Town hall meetings are an effective strategy because they offer opportunities for the nurses to discuss a policy issue with a policy maker in the presence of community members (Stewart et al., 2009). These structured discussions offer the nurses and the policy maker to listen to the community and identify some of the concerns and ways of dealing with the issue. In addition, the nurses can inquire for follow up questions to clarify some of the responses (Mason et al., 2011). Additionally, when people are going for a town hall meeting, they are aware of the issue at hand and try to get more information to ask the host (Mason et al., 2011). In this regards, it acts as a way of helping people get more information within the society to learn about its effects, prevalence and ways on how to control it.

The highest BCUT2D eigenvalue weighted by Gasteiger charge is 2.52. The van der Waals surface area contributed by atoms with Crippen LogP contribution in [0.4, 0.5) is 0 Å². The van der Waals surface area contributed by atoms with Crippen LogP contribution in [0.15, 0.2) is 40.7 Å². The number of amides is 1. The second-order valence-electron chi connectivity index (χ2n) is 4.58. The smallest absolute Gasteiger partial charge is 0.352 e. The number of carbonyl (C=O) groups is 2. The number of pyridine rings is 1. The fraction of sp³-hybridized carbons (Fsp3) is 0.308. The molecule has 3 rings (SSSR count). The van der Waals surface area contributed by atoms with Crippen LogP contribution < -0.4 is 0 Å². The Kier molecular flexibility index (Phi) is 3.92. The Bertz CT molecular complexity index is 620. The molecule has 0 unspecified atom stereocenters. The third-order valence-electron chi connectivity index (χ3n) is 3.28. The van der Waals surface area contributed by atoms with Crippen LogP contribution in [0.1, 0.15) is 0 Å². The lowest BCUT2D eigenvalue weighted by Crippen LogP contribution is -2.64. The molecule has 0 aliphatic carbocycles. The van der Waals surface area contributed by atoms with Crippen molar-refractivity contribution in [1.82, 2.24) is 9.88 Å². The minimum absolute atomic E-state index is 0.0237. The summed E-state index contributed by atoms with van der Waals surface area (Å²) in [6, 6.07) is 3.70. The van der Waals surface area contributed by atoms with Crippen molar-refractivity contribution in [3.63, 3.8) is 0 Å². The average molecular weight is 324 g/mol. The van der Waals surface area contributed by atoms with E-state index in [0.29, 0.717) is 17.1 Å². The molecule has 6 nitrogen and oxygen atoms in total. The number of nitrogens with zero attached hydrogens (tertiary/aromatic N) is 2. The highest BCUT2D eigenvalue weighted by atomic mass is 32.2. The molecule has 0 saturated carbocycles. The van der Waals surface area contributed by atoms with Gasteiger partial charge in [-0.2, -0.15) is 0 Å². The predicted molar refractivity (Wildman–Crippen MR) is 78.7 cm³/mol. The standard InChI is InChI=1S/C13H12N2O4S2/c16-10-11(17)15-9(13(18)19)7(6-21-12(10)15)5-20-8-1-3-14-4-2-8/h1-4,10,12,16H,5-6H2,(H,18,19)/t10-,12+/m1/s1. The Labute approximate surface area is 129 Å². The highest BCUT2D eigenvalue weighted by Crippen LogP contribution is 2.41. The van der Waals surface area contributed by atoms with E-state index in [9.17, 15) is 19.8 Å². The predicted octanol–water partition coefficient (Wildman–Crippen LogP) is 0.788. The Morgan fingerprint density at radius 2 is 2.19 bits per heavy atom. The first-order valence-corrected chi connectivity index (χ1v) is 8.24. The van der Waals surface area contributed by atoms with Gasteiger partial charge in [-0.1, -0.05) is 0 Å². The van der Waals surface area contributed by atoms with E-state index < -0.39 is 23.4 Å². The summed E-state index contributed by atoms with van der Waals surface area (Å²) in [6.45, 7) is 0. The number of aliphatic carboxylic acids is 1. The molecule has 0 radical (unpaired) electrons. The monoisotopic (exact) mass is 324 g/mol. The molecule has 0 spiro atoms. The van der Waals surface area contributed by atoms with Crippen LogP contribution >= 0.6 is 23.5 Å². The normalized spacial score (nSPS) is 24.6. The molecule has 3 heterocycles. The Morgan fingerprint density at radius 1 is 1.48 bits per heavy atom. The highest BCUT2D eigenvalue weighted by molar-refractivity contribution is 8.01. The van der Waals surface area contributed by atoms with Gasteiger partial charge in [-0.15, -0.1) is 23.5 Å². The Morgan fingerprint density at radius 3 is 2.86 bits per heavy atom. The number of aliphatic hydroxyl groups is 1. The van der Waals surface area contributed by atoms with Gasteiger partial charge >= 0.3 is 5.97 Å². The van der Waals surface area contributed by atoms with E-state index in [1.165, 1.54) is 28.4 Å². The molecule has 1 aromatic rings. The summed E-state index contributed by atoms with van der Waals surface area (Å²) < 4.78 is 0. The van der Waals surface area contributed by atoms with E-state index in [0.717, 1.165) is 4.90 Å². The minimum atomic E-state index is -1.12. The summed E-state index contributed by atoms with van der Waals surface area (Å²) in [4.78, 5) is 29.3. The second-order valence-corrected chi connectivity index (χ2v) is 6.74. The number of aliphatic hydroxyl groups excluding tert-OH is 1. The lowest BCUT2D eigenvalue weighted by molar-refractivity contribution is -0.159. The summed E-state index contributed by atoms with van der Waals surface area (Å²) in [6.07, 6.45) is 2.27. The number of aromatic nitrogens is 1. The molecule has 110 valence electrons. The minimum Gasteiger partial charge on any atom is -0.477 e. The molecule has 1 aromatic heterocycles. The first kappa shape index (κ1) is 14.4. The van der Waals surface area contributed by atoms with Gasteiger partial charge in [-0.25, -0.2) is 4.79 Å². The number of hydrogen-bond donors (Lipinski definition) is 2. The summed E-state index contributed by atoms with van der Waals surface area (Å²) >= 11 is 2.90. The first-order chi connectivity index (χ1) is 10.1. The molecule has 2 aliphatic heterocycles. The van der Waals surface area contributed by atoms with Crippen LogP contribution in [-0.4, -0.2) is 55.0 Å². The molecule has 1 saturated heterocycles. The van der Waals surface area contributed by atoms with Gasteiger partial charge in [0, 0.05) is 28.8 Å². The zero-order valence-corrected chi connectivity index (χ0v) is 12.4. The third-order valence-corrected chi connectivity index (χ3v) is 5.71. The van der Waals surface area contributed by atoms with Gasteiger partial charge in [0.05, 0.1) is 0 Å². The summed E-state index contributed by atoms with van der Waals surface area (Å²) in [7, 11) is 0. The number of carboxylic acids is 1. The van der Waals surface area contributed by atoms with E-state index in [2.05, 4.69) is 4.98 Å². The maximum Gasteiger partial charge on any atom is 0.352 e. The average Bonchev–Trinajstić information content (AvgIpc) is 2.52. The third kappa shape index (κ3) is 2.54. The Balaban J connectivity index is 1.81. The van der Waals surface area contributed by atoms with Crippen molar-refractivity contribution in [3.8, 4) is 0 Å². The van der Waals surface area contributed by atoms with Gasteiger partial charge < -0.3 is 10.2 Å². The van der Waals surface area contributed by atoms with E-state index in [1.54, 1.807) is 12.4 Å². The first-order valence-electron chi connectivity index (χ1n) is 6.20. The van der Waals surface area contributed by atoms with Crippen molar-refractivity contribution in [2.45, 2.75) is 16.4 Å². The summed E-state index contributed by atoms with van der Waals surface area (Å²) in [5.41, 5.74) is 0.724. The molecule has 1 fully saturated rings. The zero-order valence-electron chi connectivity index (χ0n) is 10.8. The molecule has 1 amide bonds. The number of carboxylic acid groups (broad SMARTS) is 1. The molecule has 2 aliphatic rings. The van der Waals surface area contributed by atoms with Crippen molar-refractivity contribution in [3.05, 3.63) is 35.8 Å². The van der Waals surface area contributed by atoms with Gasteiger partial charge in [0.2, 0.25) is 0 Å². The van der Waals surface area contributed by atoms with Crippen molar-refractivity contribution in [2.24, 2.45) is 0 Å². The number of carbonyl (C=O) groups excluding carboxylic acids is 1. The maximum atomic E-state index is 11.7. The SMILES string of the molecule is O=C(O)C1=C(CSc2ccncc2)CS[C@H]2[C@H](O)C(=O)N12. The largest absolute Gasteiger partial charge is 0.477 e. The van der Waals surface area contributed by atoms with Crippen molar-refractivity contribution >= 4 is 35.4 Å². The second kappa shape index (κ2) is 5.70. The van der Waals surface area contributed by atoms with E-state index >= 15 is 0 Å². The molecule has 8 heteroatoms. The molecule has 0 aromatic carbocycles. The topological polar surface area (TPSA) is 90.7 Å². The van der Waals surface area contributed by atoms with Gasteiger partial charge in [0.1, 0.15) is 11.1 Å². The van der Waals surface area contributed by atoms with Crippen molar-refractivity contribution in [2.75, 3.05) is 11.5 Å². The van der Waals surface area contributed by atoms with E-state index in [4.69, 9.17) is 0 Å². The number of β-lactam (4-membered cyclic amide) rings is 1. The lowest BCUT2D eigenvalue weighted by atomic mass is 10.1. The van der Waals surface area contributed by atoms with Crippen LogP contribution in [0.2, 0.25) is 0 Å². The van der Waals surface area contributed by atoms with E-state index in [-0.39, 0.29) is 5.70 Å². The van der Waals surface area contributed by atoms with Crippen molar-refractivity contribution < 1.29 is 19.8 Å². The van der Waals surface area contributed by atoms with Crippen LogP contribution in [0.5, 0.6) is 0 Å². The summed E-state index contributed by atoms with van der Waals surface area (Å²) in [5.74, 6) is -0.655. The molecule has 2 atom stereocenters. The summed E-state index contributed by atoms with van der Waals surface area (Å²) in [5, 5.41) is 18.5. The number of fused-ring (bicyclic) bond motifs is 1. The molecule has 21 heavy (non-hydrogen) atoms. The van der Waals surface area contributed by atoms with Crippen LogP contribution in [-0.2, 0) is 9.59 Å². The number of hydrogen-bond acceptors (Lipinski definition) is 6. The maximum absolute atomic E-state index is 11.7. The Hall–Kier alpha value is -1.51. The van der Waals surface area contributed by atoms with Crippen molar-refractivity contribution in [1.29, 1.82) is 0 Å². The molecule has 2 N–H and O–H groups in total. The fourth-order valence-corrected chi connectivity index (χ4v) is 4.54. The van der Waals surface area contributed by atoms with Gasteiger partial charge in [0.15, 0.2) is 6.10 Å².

However, town halls are not an effective strategy because the people may become “numb” to town halls especially if there have been numerous others that have not addressed their concerns (Stewart et al., 2009). Therefore, in order to make town halls effective, it would be imperative to address the concerns aired and adopt some of the solutions offered.
Stewart, P. A., Salter, F. K., & Mehu, M. (2009). Taking leaders at face value: Ethology and the analysis of televised leader displays. Politics and the Life Sciences: The Journal of the Association for Politics and the Life Sciences, 28(1),